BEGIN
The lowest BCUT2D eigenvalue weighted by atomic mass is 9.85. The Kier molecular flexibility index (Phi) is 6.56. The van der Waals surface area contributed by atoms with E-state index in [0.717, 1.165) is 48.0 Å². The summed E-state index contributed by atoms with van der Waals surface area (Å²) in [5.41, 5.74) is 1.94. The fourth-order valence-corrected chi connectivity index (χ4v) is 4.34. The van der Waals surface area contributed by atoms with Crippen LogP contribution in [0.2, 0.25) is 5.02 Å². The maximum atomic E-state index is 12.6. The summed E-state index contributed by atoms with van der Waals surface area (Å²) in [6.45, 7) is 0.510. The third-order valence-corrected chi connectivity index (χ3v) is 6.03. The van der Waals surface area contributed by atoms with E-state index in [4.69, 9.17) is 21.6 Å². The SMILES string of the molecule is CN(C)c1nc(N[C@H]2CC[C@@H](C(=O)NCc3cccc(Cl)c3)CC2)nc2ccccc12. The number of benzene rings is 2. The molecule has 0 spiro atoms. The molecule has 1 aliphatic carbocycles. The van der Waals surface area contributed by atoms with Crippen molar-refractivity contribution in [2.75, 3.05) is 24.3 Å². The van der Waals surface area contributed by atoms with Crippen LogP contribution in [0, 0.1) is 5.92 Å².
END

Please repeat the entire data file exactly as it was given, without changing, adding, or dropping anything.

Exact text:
The lowest BCUT2D eigenvalue weighted by atomic mass is 9.85. The Kier molecular flexibility index (Phi) is 6.56. The van der Waals surface area contributed by atoms with E-state index in [0.717, 1.165) is 48.0 Å². The summed E-state index contributed by atoms with van der Waals surface area (Å²) in [5.41, 5.74) is 1.94. The fourth-order valence-corrected chi connectivity index (χ4v) is 4.34. The van der Waals surface area contributed by atoms with Crippen LogP contribution in [0.2, 0.25) is 5.02 Å². The maximum atomic E-state index is 12.6. The summed E-state index contributed by atoms with van der Waals surface area (Å²) in [6.45, 7) is 0.510. The third-order valence-corrected chi connectivity index (χ3v) is 6.03. The van der Waals surface area contributed by atoms with E-state index in [4.69, 9.17) is 21.6 Å². The SMILES string of the molecule is CN(C)c1nc(N[C@H]2CC[C@@H](C(=O)NCc3cccc(Cl)c3)CC2)nc2ccccc12. The number of benzene rings is 2. The molecule has 0 spiro atoms. The molecule has 1 aliphatic carbocycles. The van der Waals surface area contributed by atoms with Crippen molar-refractivity contribution in [2.75, 3.05) is 24.3 Å². The van der Waals surface area contributed by atoms with Crippen LogP contribution in [0, 0.1) is 5.92 Å².